Red knots foraging for a meal in Banc d’Arguin, Mauritania in 2004. (Jan van de Kam/Eldar Rahimberdiev/Mikhail Soloviev)

For red knot shorebirds that nest in the Arctic and fly across the globe every year, timing is everything — a matter of life and death.

They nest in the coldest place in the world, feeding bugs to chicks to nourish them for a marathon flight to the tropics when winter approaches. Historically, their departure to tropical beaches and their arrival back to the Arctic after the cold relents were perfectly timed, when plenty of food was available in both areas.

But a new study published Thursday in Science says global warming has changed that. Warming has caused Arctic snow to retreat earlier, causing insect populations that peak as the snow melts to rise and fall before chicks can eat as many as they need to grow and power the grueling flights to come.

As a result, red knots are physically shrinking. And because the smaller birds are weaker, they’re dying off and causing the population to shrink as well.

“Juvenile red knots that we caught along the Baltic Coast while on their way to West Africa were smaller and had shorter bills after warm Arctic summers,” said Jan van Gils, a researcher at the NIOZ Royal Netherlands Institute for Sea Research, who was the study’s lead author.

According to estimates calculated at the turn of the century, red knot numbers have fallen by nearly 60,000, and “the threat of extinction is more than real” as they continue to drop, said Eldar Rahimberdiev, a researcher who helped author the study.

This is why it’s a life and death matter for the red knots that nest in the northern Taimyr Peninsula of Russia, where the study took place. After the birds fly a marathon to the west African tropic of Banc d’Arguin National Park in Mauritania for the winter, they usually gulp down bivalves such as oysters to recharge and also power up for the next leg of their journey.

 


Sources: Maryland Department of Natural Resources; New Jersey Division of Fish and Wildlife; U.S. Fish and Wildlife Service; Delaware Department of Natural Resources and Environmental Control; Delaware Bay Shorebird Assessment Report/Patterson Clark/The Washington Post

But many juvenile red knots, already under nourished and ill-prepared for the flight they undertook, have beaks too small to reach bivalves buried in the wet sand. As bigger birds with normal beaks eat meals rich in protein, undersized birds settle for sea grasses, a vegan meal that can’t help them fully recover. Many never make it out of Africa.

The shrinkage is a fairly rapid evolution that happened over the past three decades. “Analysis of satellite images has shown that over the past 33 years, snow at the red knot’s breeding grounds has progressively melted earlier, at a rate of half a day per year, so that’s now more than two weeks,” van Gils said.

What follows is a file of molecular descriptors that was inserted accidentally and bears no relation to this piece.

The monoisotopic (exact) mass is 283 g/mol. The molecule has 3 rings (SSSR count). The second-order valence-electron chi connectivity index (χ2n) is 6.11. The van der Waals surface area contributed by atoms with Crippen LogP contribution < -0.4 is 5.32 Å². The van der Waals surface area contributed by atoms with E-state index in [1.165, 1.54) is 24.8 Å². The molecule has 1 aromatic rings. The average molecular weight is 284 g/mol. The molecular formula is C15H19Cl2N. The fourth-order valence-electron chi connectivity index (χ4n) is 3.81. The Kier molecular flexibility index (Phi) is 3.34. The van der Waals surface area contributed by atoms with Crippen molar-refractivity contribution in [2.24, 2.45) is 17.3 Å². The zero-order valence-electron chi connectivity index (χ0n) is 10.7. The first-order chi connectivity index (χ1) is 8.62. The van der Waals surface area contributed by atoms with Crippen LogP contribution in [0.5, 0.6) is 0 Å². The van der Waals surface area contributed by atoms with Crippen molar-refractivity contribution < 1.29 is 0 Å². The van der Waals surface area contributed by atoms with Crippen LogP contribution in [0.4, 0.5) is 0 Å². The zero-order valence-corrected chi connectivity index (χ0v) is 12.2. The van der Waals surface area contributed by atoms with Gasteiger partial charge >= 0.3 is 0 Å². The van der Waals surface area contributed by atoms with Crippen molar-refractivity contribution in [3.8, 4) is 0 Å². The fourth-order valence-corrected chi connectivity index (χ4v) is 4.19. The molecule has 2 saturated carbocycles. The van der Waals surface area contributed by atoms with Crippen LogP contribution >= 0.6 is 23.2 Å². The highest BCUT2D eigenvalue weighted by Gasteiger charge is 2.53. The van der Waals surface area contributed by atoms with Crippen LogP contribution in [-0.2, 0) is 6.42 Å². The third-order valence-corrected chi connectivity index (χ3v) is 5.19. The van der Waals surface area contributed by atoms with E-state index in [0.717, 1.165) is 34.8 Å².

This non-genetic change in size due to a lack of nutrition could lead to genetic effects later, van Gils said. “For example, the smaller birds will lay smaller eggs themselves. Imagine that the chicks hatching from those eggs grow up under ideal circumstances. They [could] become bigger than their parents, but they will still be smaller than they should be because they started small. So there is some generation-to-generation effect in there as well.”

Animals shrinking as a result of warming is not a new observation, but it was attributed largely to “a universal response to climate change,” as survival mechanism that allowed them to more easily dissipate heat. But the hypothesis that animals are shrinking, along with developing other changes in morphology, because climate change keeps them from getting “enough of the right food at the right time, leading to malnutrition during the juvenile life stage,” is new.

The outlook for red knots with smaller bodies and beaks is grim, a statement that announced the study said. “The poor survival of shrunken first-year birds clearly contributes to the current population decline seen in red knots nowadays.”

Global warming hurts red knots that nest in Nunavut, Canada in another way. That group winters on the southern tip of Brazil and mistimes its 9,000-mile trip back to the Arctic at its breeding ground because of faulty climatic cues. They take off too late to catch the peak of a horseshoe crab spawn, where they gorge on eggs and double their weight during a layover in Delaware.

Biologists knew from past events that the crab feast is crucial. In the 1990s, horseshoe crabs were overfished for shellfish bait. As the crabs went, so went the red knot. By 2000, a population of about 100,000 had fallen to about 44,000, a stunning decrease, said wildlife biologists for the Delaware Bay Estuary Project.


Larry Niles, an expert on shorebirds, at one of the beaches on the Delaware Bay where red knots stop to feast on horseshoe crabs. (AP/Wayne Parry)

The researchers for the current study said their work is to the first to examine the entire annual migration to piece together the puzzle to why red knots were declining.

As a student, Rahimberdiev said, he actually fought with other researchers over the reason for the red knot decline. Some attributed it to mysterious causes during migration. But researchers in Africa said there was no problem there. “We thought that the problem was at the breeding grounds,” he said. “Now it becomes clear that all these parts are interconnected.”

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